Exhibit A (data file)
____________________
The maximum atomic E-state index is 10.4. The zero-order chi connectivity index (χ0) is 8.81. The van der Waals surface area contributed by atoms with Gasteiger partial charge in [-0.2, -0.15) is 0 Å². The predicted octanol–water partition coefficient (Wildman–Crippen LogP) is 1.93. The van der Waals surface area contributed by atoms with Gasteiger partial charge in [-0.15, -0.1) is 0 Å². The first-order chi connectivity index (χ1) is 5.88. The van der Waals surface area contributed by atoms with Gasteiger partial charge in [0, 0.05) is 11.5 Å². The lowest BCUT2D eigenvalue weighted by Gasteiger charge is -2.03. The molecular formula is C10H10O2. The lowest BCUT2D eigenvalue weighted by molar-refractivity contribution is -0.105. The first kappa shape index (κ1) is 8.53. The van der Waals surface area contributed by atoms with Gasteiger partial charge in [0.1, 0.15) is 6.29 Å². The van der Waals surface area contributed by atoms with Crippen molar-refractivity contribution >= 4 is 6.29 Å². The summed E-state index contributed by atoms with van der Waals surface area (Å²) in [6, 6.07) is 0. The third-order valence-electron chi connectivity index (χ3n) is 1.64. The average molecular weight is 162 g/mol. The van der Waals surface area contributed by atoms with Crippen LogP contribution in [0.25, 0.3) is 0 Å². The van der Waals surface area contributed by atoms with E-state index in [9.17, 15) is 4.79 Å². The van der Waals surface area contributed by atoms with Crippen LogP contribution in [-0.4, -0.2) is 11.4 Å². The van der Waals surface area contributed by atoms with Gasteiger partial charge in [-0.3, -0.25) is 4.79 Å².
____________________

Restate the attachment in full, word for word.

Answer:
The maximum atomic E-state index is 10.4. The zero-order chi connectivity index (χ0) is 8.81. The van der Waals surface area contributed by atoms with Gasteiger partial charge in [-0.2, -0.15) is 0 Å². The predicted octanol–water partition coefficient (Wildman–Crippen LogP) is 1.93. The van der Waals surface area contributed by atoms with Gasteiger partial charge in [-0.15, -0.1) is 0 Å². The first-order chi connectivity index (χ1) is 5.88. The van der Waals surface area contributed by atoms with Gasteiger partial charge in [0, 0.05) is 11.5 Å². The lowest BCUT2D eigenvalue weighted by Gasteiger charge is -2.03. The molecular formula is C10H10O2. The lowest BCUT2D eigenvalue weighted by molar-refractivity contribution is -0.105. The first kappa shape index (κ1) is 8.53. The van der Waals surface area contributed by atoms with Gasteiger partial charge in [0.1, 0.15) is 6.29 Å². The van der Waals surface area contributed by atoms with Crippen molar-refractivity contribution >= 4 is 6.29 Å². The summed E-state index contributed by atoms with van der Waals surface area (Å²) in [6, 6.07) is 0. The third-order valence-electron chi connectivity index (χ3n) is 1.64. The average molecular weight is 162 g/mol. The van der Waals surface area contributed by atoms with Crippen LogP contribution in [0.25, 0.3) is 0 Å². The van der Waals surface area contributed by atoms with E-state index in [9.17, 15) is 4.79 Å². The van der Waals surface area contributed by atoms with Crippen LogP contribution in [-0.4, -0.2) is 11.4 Å². The van der Waals surface area contributed by atoms with Gasteiger partial charge in [-0.3, -0.25) is 4.79 Å².